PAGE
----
Debt-ceiling showdown: 4 reasons it's not a replay of 2011

In 2011, Congress and President Obama went to the brink of government default when congressional Republicans balked at raising the nation's debt ceiling. The spring of 2013 appears to have another debt ceiling fight in store. Here are the top four things that have changed.

2. Democrats have the momentum

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    House minority leader Nancy Pelosi (D) of California (c.) is in no mood to give in to Republican demands on the debt ceiling.
    J. Scott Applewhite/AP
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In 2011, a newly minted Republican majority in the House set up the debt-ceiling fight as the first and best moment to flex its fiscally conservative might. With the president and House Democrats getting “shellacked” in midterm elections, as Obama put it, the wind was at the back of conservative lawmakers pining for spending cuts.

The debt-ceiling standoff of 2011 ended with more than $1 trillion in spending cuts in the way of caps on future government spending and an undefined $1.2 trillion in further spending reductions that Congress still hasn’t found (the sequester). But the solution to that crisis was what Republicans wanted – spending cuts.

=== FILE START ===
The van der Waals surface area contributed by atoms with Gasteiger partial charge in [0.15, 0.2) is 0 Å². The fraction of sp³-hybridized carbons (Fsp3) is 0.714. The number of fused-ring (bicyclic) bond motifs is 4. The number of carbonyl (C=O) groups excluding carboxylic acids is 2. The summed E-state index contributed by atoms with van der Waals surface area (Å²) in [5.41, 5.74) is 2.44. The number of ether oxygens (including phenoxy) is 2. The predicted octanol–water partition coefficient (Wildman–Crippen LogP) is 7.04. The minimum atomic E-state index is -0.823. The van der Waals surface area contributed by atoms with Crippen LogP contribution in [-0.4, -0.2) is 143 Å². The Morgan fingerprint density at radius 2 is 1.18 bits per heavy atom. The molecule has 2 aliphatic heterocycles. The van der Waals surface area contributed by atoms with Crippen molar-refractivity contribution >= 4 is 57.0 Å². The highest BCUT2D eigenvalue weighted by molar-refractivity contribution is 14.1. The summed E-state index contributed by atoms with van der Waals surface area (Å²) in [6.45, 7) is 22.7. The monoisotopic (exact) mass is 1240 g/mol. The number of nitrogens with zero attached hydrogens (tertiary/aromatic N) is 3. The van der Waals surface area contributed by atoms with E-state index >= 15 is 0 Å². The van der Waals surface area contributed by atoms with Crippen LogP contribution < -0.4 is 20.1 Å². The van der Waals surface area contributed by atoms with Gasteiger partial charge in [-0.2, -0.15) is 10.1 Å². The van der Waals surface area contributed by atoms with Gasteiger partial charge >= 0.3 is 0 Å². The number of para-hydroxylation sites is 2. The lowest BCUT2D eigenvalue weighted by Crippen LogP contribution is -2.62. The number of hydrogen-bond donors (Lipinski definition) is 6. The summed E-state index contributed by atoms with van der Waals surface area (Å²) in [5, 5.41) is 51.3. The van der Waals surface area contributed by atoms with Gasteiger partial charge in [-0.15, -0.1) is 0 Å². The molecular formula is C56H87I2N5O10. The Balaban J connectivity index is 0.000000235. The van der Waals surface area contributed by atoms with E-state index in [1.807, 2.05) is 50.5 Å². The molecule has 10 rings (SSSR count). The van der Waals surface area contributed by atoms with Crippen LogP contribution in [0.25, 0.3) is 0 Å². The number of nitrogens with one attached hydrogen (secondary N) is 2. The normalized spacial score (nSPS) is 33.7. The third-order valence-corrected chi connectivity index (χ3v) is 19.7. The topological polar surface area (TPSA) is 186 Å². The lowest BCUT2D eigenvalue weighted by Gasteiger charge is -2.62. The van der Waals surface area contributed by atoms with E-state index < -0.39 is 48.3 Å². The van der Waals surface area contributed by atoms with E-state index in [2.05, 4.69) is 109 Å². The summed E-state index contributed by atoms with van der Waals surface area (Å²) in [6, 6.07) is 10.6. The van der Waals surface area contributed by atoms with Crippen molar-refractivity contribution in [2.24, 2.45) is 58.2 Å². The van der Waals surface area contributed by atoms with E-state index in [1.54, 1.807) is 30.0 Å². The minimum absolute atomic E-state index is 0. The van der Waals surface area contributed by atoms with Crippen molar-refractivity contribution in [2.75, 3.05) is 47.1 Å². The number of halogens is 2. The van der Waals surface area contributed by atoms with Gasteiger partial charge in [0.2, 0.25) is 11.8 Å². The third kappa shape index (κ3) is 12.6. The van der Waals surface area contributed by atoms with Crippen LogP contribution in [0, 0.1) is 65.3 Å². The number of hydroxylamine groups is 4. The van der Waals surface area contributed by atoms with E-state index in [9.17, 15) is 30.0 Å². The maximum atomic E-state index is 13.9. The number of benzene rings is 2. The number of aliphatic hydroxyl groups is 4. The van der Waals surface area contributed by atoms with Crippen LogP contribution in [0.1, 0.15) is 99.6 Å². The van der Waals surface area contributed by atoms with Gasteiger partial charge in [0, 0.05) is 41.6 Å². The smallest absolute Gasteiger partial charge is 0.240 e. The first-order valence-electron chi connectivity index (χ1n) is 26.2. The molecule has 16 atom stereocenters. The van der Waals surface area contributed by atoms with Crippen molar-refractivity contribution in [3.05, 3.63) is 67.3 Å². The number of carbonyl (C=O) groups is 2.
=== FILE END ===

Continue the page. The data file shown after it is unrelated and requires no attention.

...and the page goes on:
In 2013, it’s Democrats who are on the upswing with a reelected president, a wider Democratic majority in the Senate, and a smaller Republican majority in the House.

More Americans identify as Democrats (47 percent) than Republicans (42 percent), according to a Gallup Poll released Wednesday, breaking an even deadlock in party identification in 2010 and 2011.

And in the most recent confrontation over the "fiscal cliff," not only did the solution come entirely in the form of more than $600 billion in higher taxes, a Democratic demand, but Democrats appear to have won the public-relations battle. A majority of Americans (52 percent) approved of the president’s handling of fiscal cliff negotiations, while only 31 percent approved of Speaker Boehner’s performance (versus 51 percent disapproving), according to a Washington Post poll.
Moreover, House minority leader Nancy Pelosi (D) of California told reporters Friday that the fiscal cliff deal set the stage for how the sequester should be handled: It shouldn't be all cuts, but half new tax revenue. The comment points to Democrats' confidence heading into this debt-ceiling fight.

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